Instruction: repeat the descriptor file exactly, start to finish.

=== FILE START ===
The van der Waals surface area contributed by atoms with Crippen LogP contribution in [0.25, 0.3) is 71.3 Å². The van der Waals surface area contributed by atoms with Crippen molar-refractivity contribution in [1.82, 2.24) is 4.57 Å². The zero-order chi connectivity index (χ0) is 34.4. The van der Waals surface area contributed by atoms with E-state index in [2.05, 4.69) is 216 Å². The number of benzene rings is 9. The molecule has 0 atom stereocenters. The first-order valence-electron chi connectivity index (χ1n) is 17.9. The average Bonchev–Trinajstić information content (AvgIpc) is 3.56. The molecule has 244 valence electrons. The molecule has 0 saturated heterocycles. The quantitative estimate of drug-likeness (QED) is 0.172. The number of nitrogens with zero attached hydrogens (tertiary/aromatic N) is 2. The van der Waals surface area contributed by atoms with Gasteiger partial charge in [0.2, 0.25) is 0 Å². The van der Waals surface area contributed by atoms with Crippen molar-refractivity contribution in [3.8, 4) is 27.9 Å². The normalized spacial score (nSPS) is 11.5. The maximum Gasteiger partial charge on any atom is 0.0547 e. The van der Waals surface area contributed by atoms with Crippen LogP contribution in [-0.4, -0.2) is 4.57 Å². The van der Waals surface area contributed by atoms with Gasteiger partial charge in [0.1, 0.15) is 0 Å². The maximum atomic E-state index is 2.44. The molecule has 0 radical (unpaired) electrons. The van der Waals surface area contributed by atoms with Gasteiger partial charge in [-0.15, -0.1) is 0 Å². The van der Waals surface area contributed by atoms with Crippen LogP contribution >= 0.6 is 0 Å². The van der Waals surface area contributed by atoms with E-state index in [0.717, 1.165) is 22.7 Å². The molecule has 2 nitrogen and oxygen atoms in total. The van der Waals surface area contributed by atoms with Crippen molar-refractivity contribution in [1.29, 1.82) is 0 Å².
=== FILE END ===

The van der Waals surface area contributed by atoms with Crippen LogP contribution in [0.25, 0.3) is 71.3 Å². The van der Waals surface area contributed by atoms with Crippen molar-refractivity contribution in [1.82, 2.24) is 4.57 Å². The zero-order chi connectivity index (χ0) is 34.4. The van der Waals surface area contributed by atoms with E-state index in [2.05, 4.69) is 216 Å². The number of benzene rings is 9. The molecule has 0 atom stereocenters. The first-order valence-electron chi connectivity index (χ1n) is 17.9. The average Bonchev–Trinajstić information content (AvgIpc) is 3.56. The molecule has 244 valence electrons. The molecule has 0 saturated heterocycles. The quantitative estimate of drug-likeness (QED) is 0.172. The number of nitrogens with zero attached hydrogens (tertiary/aromatic N) is 2. The van der Waals surface area contributed by atoms with Gasteiger partial charge in [0.2, 0.25) is 0 Å². The van der Waals surface area contributed by atoms with Crippen molar-refractivity contribution in [3.8, 4) is 27.9 Å². The normalized spacial score (nSPS) is 11.5. The maximum Gasteiger partial charge on any atom is 0.0547 e. The van der Waals surface area contributed by atoms with Crippen LogP contribution in [-0.4, -0.2) is 4.57 Å². The van der Waals surface area contributed by atoms with Gasteiger partial charge in [0.1, 0.15) is 0 Å². The maximum atomic E-state index is 2.44. The molecule has 0 radical (unpaired) electrons. The van der Waals surface area contributed by atoms with Gasteiger partial charge in [-0.15, -0.1) is 0 Å². The van der Waals surface area contributed by atoms with Crippen LogP contribution >= 0.6 is 0 Å². The van der Waals surface area contributed by atoms with E-state index in [0.717, 1.165) is 22.7 Å². The molecule has 2 nitrogen and oxygen atoms in total. The van der Waals surface area contributed by atoms with Crippen molar-refractivity contribution in [1.29, 1.82) is 0 Å².